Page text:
The editorial board’s morning planning meeting had just broken up, and we were on our way back to our desks to start working on that day’s pages when the 6.8 Nisqually earthquake struck.
I dove under my desk and heard things falling off my shelves. Dave Seago, our now-retired editorial page editor, braced himself in the doorway. Patrick O’Callahan high-tailed it down the stairs, under the enormous Chihuly chandelier and out the front door. (I still kid him about how close he may have come to the notoriety of being an art-glass earthquake victim.)
After what seemed like an eternity, the shaking stopped. I poked my head out from under the desk and told Seago, “I think we have a new editorial topic for tomorrow!”
My first reaction was to check on family members, but phone lines were jammed. I sent out a brief e-mail to family and friends in other states to let them know I was OK. At lunchtime I drove home (in Lakewood, closer to the epicenter) to see if there was any damage.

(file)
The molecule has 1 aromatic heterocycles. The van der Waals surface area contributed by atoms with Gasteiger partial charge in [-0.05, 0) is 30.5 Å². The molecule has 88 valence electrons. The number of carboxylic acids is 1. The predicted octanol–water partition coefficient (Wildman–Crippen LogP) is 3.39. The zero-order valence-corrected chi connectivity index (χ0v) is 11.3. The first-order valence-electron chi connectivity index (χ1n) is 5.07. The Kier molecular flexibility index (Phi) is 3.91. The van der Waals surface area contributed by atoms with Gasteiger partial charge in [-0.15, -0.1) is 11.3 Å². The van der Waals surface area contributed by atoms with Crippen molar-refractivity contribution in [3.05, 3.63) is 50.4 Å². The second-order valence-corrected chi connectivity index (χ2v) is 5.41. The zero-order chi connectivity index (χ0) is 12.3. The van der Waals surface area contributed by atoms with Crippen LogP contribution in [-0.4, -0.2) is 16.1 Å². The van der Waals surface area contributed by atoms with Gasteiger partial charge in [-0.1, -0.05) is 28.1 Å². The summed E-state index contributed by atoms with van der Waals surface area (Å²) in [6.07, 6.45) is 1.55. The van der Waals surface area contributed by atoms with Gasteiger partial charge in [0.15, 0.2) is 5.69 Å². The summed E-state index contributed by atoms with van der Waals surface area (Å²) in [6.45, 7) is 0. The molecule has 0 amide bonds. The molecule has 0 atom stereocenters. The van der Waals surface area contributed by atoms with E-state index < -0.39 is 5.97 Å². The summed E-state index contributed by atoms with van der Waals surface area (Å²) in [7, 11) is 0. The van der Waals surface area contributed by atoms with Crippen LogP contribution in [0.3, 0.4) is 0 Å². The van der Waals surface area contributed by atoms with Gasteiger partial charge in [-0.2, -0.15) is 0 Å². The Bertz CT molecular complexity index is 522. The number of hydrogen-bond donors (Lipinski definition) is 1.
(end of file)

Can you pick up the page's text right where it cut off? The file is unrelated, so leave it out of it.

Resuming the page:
I was sure I would find my china cabinet overturned, but it was fine. A few things were knocked off shelves, and every picture on the wall was crooked, but nothing broke. On the drive back to work, though, I saw several homes’ chimneys had crumbled.
Given the strength and length of the jolt that morning, it’s amazing that no one was killed (although one person reportedly suffered a fatal heart attack). I resolved to do all sorts of things around the house to be ready for the next one, but all I’ve done is secured many of my nicer vases and other glass objects to the shelves with putty and stashed emergency stuff in the garage (tent, cookstove and fuel, lantern, crank radio, sleeping bag).
We lucked out in 2001. The experts tell us that we’re due for a much bigger quake, and at least we can’t say we weren’t warned.